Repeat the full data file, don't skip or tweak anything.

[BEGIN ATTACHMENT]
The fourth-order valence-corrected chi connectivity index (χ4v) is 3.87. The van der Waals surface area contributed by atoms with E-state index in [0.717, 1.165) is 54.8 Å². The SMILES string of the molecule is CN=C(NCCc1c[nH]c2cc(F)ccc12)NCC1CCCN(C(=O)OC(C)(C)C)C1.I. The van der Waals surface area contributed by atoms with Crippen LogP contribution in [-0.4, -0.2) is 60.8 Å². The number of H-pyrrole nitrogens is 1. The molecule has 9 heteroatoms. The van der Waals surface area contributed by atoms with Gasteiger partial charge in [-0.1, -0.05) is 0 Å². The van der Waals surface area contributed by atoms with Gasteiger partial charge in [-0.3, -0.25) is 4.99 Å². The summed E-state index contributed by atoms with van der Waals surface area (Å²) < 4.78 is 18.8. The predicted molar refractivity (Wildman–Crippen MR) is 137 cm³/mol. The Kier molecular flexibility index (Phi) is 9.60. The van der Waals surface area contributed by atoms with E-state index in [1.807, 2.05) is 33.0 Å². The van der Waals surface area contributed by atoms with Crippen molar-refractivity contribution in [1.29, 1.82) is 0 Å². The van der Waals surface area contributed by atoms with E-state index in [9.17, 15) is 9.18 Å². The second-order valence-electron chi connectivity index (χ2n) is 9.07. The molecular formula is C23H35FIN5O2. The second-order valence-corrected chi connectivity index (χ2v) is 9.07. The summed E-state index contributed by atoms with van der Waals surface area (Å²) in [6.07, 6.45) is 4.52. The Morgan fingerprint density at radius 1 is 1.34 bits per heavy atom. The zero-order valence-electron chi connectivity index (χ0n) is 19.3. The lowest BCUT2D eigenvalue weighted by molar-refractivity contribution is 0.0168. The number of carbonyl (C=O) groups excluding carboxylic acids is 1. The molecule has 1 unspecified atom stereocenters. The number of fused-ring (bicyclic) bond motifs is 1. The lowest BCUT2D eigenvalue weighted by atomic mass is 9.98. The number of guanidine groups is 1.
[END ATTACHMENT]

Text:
The fourth-order valence-corrected chi connectivity index (χ4v) is 3.87. The van der Waals surface area contributed by atoms with E-state index in [0.717, 1.165) is 54.8 Å². The SMILES string of the molecule is CN=C(NCCc1c[nH]c2cc(F)ccc12)NCC1CCCN(C(=O)OC(C)(C)C)C1.I. The van der Waals surface area contributed by atoms with Crippen LogP contribution in [-0.4, -0.2) is 60.8 Å². The number of H-pyrrole nitrogens is 1. The molecule has 9 heteroatoms. The van der Waals surface area contributed by atoms with Gasteiger partial charge in [-0.1, -0.05) is 0 Å². The van der Waals surface area contributed by atoms with Gasteiger partial charge in [-0.3, -0.25) is 4.99 Å². The summed E-state index contributed by atoms with van der Waals surface area (Å²) < 4.78 is 18.8. The predicted molar refractivity (Wildman–Crippen MR) is 137 cm³/mol. The Kier molecular flexibility index (Phi) is 9.60. The van der Waals surface area contributed by atoms with E-state index in [1.807, 2.05) is 33.0 Å². The van der Waals surface area contributed by atoms with Crippen molar-refractivity contribution in [1.29, 1.82) is 0 Å². The van der Waals surface area contributed by atoms with E-state index in [9.17, 15) is 9.18 Å². The second-order valence-electron chi connectivity index (χ2n) is 9.07. The molecular formula is C23H35FIN5O2. The second-order valence-corrected chi connectivity index (χ2v) is 9.07. The summed E-state index contributed by atoms with van der Waals surface area (Å²) in [6.07, 6.45) is 4.52. The Morgan fingerprint density at radius 1 is 1.34 bits per heavy atom. The zero-order valence-electron chi connectivity index (χ0n) is 19.3. The lowest BCUT2D eigenvalue weighted by molar-refractivity contribution is 0.0168. The number of carbonyl (C=O) groups excluding carboxylic acids is 1. The molecule has 1 unspecified atom stereocenters. The number of fused-ring (bicyclic) bond motifs is 1. The lowest BCUT2D eigenvalue weighted by atomic mass is 9.98. The number of guanidine groups is 1.